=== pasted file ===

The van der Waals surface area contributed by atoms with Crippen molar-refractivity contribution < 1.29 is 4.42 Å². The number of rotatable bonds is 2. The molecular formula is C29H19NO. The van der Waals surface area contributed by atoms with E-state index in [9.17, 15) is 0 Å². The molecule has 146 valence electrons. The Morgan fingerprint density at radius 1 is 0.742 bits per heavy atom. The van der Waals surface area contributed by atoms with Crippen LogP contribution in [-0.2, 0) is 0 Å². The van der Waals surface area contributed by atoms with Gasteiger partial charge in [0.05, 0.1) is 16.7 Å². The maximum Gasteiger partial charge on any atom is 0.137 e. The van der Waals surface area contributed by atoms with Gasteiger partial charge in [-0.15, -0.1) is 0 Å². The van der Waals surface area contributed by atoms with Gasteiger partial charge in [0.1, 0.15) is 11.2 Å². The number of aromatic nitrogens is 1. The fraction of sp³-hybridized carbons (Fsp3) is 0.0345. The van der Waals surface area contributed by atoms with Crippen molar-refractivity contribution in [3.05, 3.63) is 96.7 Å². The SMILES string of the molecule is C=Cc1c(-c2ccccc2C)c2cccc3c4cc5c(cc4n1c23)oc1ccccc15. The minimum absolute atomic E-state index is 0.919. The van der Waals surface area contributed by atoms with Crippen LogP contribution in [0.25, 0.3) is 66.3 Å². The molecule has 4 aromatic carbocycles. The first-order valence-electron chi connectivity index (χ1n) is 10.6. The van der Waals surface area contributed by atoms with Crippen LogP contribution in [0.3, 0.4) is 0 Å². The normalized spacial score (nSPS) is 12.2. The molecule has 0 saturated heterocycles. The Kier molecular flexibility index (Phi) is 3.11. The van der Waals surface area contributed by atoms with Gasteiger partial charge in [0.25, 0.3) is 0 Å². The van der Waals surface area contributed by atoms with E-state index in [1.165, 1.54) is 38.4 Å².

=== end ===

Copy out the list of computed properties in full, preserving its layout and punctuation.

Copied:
The van der Waals surface area contributed by atoms with Crippen molar-refractivity contribution < 1.29 is 4.42 Å². The number of rotatable bonds is 2. The molecular formula is C29H19NO. The van der Waals surface area contributed by atoms with E-state index in [9.17, 15) is 0 Å². The molecule has 146 valence electrons. The Morgan fingerprint density at radius 1 is 0.742 bits per heavy atom. The van der Waals surface area contributed by atoms with Crippen LogP contribution in [-0.2, 0) is 0 Å². The van der Waals surface area contributed by atoms with Gasteiger partial charge in [0.05, 0.1) is 16.7 Å². The maximum Gasteiger partial charge on any atom is 0.137 e. The van der Waals surface area contributed by atoms with Gasteiger partial charge in [-0.15, -0.1) is 0 Å². The van der Waals surface area contributed by atoms with Gasteiger partial charge in [0.1, 0.15) is 11.2 Å². The number of aromatic nitrogens is 1. The fraction of sp³-hybridized carbons (Fsp3) is 0.0345. The van der Waals surface area contributed by atoms with Crippen molar-refractivity contribution in [3.05, 3.63) is 96.7 Å². The SMILES string of the molecule is C=Cc1c(-c2ccccc2C)c2cccc3c4cc5c(cc4n1c23)oc1ccccc15. The minimum absolute atomic E-state index is 0.919. The van der Waals surface area contributed by atoms with Crippen LogP contribution in [0.25, 0.3) is 66.3 Å². The molecule has 4 aromatic carbocycles. The first-order valence-electron chi connectivity index (χ1n) is 10.6. The van der Waals surface area contributed by atoms with Crippen LogP contribution in [0.3, 0.4) is 0 Å². The normalized spacial score (nSPS) is 12.2. The molecule has 0 saturated heterocycles. The Kier molecular flexibility index (Phi) is 3.11. The van der Waals surface area contributed by atoms with Gasteiger partial charge in [0.25, 0.3) is 0 Å². The van der Waals surface area contributed by atoms with E-state index in [1.165, 1.54) is 38.4 Å².